This Part 6 is the final installment of an article explaining why the major qui tam whistleblower statute, the federal False Claims Act, has led to a wave of new state False Claims Acts. It is an updated version of part of a previously published article by whistleblower lawyer blog author Michael A. Sullivan.
As noted, at least twenty-eight states now have a False Claims statute, and many other states are considering similar laws. The financial incentives of the Deficit Reduction Act of 2005 have not only prompted states that lacked False Claims statutes to enact them, but also have caused many states wishing to qualify for the additional funds to amend their existing False Claims statutes.
In essence, while states may enact “tougher” or more comprehensive laws than the federal False Claims Act, states with “weaker” or less effective laws-as judged by the standards of the Deficit Reduction Act-will not qualify for the additional funds.
Seven of the first ten states whose statutes were scrutinized by the Office of Inspector General (OIG) quickly learned this lesson when OIG disapproved their state statutes. These included California (which lacked a minimum penalty), Florida (which omitted “fraudulent” from its definition of claims), Indiana (which did not make defendants liable for “deliberate ignorance” and “reckless disregard”), Louisiana (which did not permit the state to intervene in cases, set too low a percentage for whistleblowers to recover, and set no minimum penalty), Michigan (which omitted penalties and liability for decreasing or avoiding an obligation to pay the government, i.e., a “reverse false claim”), Nevada (which had a statute of limitations too short and a minimum penalty too low), and Texas (which did not permit the whistleblower to litigate the case if the state did not, and which provided for lower percentage shares to whistleblowers and lower penalties). Most of these states have gone back to the drawing board to correct these deficiencies.
In sum, the Deficit Reduction Act has set minimum standards for state False Claims Acts for states wishing to receive these additional funds. In plain English, the state laws must protect at least Medicaid funds, and they must be at least as effective as the federal False Claims Act, especially in rewarding and facilitating qui tam actions for false or fraudulent claims, with damages and penalties no less than those under the federal Act.
Many state False Claims laws have been in transition since 2006. States whose laws have been “disapproved” by OIG have begun to amend their statutes to meet the requirements for obtaining the additional funds under the Deficit Reduction Act, as Florida and Texas accomplished in 2007. While these laws are in flux, some significant differences from the “Medicaid-only” laws such as Georgia’s new State False Medicaid Claims Act are likely to remain.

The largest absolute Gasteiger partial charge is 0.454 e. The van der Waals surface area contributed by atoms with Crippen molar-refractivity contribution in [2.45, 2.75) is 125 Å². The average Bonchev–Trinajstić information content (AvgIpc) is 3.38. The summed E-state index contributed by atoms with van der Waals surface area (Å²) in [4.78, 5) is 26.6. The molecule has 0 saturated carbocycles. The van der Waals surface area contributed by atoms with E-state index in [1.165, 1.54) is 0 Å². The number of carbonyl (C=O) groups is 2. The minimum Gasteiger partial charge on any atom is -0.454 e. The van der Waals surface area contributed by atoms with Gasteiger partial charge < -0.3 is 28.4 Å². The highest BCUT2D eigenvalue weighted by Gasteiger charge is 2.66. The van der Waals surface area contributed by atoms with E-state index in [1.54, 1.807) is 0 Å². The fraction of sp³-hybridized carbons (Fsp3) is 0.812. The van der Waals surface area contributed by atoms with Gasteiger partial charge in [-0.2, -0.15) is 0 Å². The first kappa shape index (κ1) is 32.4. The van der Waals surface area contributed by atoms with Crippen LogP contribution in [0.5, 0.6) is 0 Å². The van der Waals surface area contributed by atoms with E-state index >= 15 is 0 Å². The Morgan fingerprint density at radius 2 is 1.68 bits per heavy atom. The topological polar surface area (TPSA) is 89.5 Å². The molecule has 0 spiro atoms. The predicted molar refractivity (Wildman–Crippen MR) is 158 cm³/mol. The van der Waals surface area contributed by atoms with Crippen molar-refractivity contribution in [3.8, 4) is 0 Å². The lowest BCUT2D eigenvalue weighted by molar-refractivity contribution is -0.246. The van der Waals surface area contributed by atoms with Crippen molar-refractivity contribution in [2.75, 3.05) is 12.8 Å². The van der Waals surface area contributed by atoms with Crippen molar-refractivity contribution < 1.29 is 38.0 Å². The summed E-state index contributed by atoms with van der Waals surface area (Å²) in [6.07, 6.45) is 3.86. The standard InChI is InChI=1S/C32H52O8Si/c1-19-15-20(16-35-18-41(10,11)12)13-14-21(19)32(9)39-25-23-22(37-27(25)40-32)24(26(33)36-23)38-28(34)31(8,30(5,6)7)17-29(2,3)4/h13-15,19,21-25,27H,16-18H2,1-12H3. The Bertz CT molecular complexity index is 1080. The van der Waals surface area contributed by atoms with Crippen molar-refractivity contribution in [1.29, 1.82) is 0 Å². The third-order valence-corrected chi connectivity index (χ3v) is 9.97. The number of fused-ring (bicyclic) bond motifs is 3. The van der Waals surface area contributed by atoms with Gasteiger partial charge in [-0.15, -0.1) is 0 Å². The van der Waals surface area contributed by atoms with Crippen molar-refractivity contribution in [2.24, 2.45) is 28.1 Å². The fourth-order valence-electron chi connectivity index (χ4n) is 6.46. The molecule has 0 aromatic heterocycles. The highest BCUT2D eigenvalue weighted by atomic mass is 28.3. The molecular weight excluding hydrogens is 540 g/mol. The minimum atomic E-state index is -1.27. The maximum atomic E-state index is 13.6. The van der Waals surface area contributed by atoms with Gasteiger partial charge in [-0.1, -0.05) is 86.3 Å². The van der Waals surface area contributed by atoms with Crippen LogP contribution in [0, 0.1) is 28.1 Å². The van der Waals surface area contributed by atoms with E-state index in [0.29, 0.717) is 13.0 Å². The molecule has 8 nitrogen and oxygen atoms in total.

First, the majority of state False Claims statutes protect the state’s funds generally, rather than protecting only state Medicaid funds, as Georgia’s new State False Medicaid Claims Act is limited. Just as the federal False Claims Act is not limited to health care fraud, but encompasses fraud against the government generally (except for Internal Revenue violations, which are now covered by the new IRS Whistleblower program), many states have used these statutes to protect public funds in general from fraud. Those states include California, Delaware, Florida, Hawaii, Illinois, Indiana, Massachusetts, Minnesota, Montana, Nevada, New Hampshire, New Jersey, New Mexico, New York, North Carolina, Oklahoma, Rhode Island, Virginia, and Tennessee.
Because states have this leeway under the Deficit Reduction Act to pass laws that may be “tougher” or more “effective” than the federal Act, some states have set the statutory penalties higher than the federal level of $5,500 to $11,000 per claim. For instance, under the New York FCA enacted in 2007 and amended in 2010, penalties range from $6,000 to $12,000 for each false or fraudulent claim.
Some other states authorize a higher percentage of the state’s recovery that a relator (whistleblower) may receive, instead of the percentages that the federal False Claims Act authorizes: 15-25% of the recovery in cases in which the government intervenes, and 25-30% in cases in which the government does not intervene. For example, Nevada’s percentages are 15-33% in intervened cases, and 25-50% in non-intervened cases; Tennessee’s are 25-33% in intervened cases and 35-50% in non-intervened cases; and Montana’s range from 15-50%.
Most qui tam cases filed under the state False Claims statutes have related to health care. Many are “global” Medicaid cases that were first developed in federal courts as Medicare and Medicaid fraud cases and that concerned a nationwide fraud which had been investigated by multiple federal and state jurisdictions.
Most of the state settlements have come from “piggy backing” on federal law enforcement efforts and from joining in global settlements. Experience with some of the newer state statutes is too recent to evaluate, but many states have reported the desire for more resources to develop such cases.
We do not know with any precision the dollar amount of fraud that affects state government spending, or how much of that fraud can be prevented through effective use of a state False Claims Act. For now, the states that have passed False Claims Acts will see how much of their fraud losses can be recovered through these laws.
The heath care industry faces ever-increasing federal and state enforcement efforts through use of the newly amended False Claims Act, and the increasing number of state False Claims Acts. These statutes are profoundly important to any lawyer who practices in health care and who wishes to advise clients on the potentially huge damages and penalties that can result from violations of the federal and state False Claims Acts.